A state report on domestic violence homicides released Tuesday once again offers a sobering reminder just how deeply damaging this crime is to communities and families across Minnesota.
The Minnesota Coalition for Battered Women released its annual Femicide Report that detailed 37 people killed in the course of domestic violence last year, 24 of them women murdered by an intimate or former intimate partner.
The crime of violence had no boundaries and left few communities unscathed as 16 of the murders were committed in the Twin Cities and eight in Greater Minnesota, with two of those in the Mankato area.
Yesenia Gonzalez was murdered by a former boyfriend in a crime that occurred at about 10 a.m. last June in the neighborhood off of Riverfront Drive. Jacquelyn Johnson was murdered in St. Peter, not far from the Courthouse.
The coalition is behind some bipartisan changes in the legislation that will make it easier for victims to know when convicted perpetrators are being released from jail and their whereabouts.
Another would make it easier for police to arrest perpetrators who have left the scene of a domestic violence incident.
Safety is the first concern when it comes to those at risk of domestic violence. But such safety precautions are just the beginning.
The community must be involved in preventing domestic violence, be willing to report it when they sense there is a risk of it, and stand up for victims in court and the community.
A Blue Earth County program initiated a few years ago aimed to tackle the issue by helping coordinate courts, law enforcement and domestic violence social agencies in ways the prevent domestic violence or at the very least help the victims gain a level of safety.
Area agencies adopted the Blueprint for Safety, a statewide program used in some metro area counties with success.
A report in March 2012 noted that probation agents were going to do more thorough threat assessments of misdemeanor domestic violence cases and that prosecutors were going to be at bail hearings to let perpetrators know the crime is being taken seriously.
The program also helps officers assess the threat when they are called to domestic violence cases. Judges would be acting on bail hearings with safety in mind of domestic violence cases, not just whether the suspect showed up in court.
The Femicide report suggests more of the same and a kind of community-wide approach to helping victims of domestic violence but also assessing the risk of offenders in re-offending.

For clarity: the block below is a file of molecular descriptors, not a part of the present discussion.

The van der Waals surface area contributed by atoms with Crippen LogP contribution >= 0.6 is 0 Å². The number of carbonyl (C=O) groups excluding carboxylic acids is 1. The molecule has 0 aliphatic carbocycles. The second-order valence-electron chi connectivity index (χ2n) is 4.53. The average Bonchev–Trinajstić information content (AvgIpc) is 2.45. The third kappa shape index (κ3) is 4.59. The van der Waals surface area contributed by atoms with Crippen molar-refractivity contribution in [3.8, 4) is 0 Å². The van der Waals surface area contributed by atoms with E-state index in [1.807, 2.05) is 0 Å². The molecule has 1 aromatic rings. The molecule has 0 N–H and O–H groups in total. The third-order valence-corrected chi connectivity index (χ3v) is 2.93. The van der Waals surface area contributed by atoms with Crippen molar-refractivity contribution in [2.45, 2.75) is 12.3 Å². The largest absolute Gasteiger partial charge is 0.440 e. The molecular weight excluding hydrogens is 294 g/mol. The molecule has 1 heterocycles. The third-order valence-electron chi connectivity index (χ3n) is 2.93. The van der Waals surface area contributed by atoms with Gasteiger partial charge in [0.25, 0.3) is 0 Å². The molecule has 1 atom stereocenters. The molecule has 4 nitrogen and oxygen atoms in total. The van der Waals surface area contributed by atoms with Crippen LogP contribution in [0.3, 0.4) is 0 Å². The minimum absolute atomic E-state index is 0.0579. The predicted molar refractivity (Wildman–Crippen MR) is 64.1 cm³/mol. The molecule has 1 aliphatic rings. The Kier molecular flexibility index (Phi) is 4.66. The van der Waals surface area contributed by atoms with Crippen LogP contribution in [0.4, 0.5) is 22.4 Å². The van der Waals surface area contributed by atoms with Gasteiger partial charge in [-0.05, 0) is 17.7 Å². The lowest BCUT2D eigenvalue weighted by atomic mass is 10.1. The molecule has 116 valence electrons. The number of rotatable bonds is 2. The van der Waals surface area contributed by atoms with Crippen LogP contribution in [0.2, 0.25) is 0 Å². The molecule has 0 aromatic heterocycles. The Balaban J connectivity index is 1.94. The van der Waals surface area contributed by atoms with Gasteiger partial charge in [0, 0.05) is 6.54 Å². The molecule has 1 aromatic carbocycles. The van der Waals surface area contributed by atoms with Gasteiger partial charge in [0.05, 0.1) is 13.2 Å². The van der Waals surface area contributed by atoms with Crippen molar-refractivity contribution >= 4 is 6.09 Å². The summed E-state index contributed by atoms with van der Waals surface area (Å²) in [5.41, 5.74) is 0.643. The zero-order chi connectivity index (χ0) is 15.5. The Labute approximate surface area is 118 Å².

While the report notes some domestic violence victims don’t have contact with the legal system, they often have contact with the medical system and the housing and human service systems. Those systems should be aware that domestic violence is everyone’s issue. The report suggests all agencies form partnerships and set up assessment and screening for victims and perpetrators of domestic violence.
The report and the Blue Earth County effort both noted that resources for agencies to add the coordinated domestic violence effort are taxed at every level. But domestic violence programs and funding should be a priority.
The community must understand how it can prevent domestic violence. That may involve creating an environment where, according to the report “everyone knows that violence will not be tolerated and where healthy, respectful and violence-free relationships are the norm for everyone.”
Parents, partners, workplaces, neighborhoods, the report notes, all need to “talk about domestic violence and work to create healthy communities where domestic violence is not accepted or tolerated.”
These may be tough charges. It may mean we report our neighbor who is having a loud and profanity-laced argument with his or her partner. It may mean reporting what kids hear about other kids’ parents at school. It may mean intervening in a parking lot episode that looks like it is turning violent by calling police.
Legislation will help, but ultimately the community effort will make the most difference to reducing the startling numbers of domestic violence cases and murders.